"This body of work explores and revisits the village in which I had spent the first two decades my life. This exercise is dependent on the memory of people who were around me when I grew up within the community of Makotopong, a small village over 18 kilometres outside Polokwane.
This chronicles is not done in a very usual way as most of my work is somewhat abstracted. Some titles in the show reflect names of real people in memory, especially rich names of women from the Northern-Sotho culture. As a visual chronicler of this narrative, there is an abstract self-portraiture frequenting this body of work.
Furthermore, the show seeks to honour the ever-hardworking and resilient women from the rural villages whom, despite so many challenges of under-resourced facilities in their homes and community at large, managed to bring up children of note - who become important adults nationally. In this instance, I used the recently appointed Vice-Chancellor of the Cape Town University, Professor Rosina Mamokgethi Phakeng-Setati to reference the success against odds by black women in South Africa who are constantly confronted by men dominated workplace environment. This piece is called Rosina Mamokgethi Phakeng-Setati in her honour of such achievement because I believe that she has achieved for our ambitious black generation of scholars a new star upon which to fix their compass through the perilous of transformation in academic and across disciplines in South Africa. Professor Phakeng's achieving can inspire a little girl in dusty rurals such as where I come from, to real dream with possibilities.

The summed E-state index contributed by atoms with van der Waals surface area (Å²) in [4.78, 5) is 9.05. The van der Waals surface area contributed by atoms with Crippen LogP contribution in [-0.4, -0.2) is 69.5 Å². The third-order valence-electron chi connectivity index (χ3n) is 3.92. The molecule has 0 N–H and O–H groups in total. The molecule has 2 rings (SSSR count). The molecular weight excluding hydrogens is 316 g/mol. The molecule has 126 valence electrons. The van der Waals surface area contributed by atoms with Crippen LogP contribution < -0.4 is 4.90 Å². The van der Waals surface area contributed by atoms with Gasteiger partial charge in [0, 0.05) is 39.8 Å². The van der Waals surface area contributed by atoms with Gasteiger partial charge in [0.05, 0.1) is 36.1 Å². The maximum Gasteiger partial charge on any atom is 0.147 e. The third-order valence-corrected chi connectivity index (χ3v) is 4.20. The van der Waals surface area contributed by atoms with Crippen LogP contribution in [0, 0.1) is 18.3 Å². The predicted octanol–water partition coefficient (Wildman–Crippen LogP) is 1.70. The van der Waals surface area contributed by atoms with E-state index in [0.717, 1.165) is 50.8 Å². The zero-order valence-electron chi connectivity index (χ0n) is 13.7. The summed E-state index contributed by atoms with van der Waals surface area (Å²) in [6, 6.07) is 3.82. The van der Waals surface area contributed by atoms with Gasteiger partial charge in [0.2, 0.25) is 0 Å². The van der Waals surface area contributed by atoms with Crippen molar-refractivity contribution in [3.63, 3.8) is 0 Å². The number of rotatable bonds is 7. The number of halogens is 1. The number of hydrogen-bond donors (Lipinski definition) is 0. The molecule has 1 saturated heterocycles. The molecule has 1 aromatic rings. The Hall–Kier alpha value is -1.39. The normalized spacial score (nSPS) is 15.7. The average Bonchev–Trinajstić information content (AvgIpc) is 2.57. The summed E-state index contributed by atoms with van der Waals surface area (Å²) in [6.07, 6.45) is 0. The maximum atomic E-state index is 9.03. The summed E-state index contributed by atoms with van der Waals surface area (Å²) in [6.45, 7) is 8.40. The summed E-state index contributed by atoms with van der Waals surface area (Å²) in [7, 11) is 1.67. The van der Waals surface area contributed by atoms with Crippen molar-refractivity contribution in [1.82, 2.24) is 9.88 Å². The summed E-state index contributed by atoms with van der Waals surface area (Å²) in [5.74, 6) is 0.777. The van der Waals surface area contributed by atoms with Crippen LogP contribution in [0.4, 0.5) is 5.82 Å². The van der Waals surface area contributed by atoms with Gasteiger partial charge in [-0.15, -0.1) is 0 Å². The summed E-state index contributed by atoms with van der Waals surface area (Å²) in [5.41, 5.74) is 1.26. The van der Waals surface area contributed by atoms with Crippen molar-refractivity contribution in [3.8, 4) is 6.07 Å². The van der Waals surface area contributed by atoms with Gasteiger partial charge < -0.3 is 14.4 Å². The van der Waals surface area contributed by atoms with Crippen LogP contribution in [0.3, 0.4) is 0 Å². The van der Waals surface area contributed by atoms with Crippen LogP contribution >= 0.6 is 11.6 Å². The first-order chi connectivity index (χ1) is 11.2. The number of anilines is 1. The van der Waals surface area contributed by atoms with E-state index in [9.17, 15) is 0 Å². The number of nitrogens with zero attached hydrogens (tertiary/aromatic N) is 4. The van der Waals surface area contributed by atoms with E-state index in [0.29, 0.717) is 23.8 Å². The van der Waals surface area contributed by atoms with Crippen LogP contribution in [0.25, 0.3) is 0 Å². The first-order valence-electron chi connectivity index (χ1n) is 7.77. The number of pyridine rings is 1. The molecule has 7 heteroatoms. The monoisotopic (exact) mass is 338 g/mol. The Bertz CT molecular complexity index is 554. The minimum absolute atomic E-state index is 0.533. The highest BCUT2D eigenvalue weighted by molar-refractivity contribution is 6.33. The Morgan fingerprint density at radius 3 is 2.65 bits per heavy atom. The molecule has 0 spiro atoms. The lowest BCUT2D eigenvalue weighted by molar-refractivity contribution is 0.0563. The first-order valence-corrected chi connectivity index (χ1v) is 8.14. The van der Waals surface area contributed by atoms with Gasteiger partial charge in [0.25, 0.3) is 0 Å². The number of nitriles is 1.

The fabric that has become a trademark in my work symbolise the power of women, especially black women in holding the communities together. This way, I salute black women who bring up great and better communities."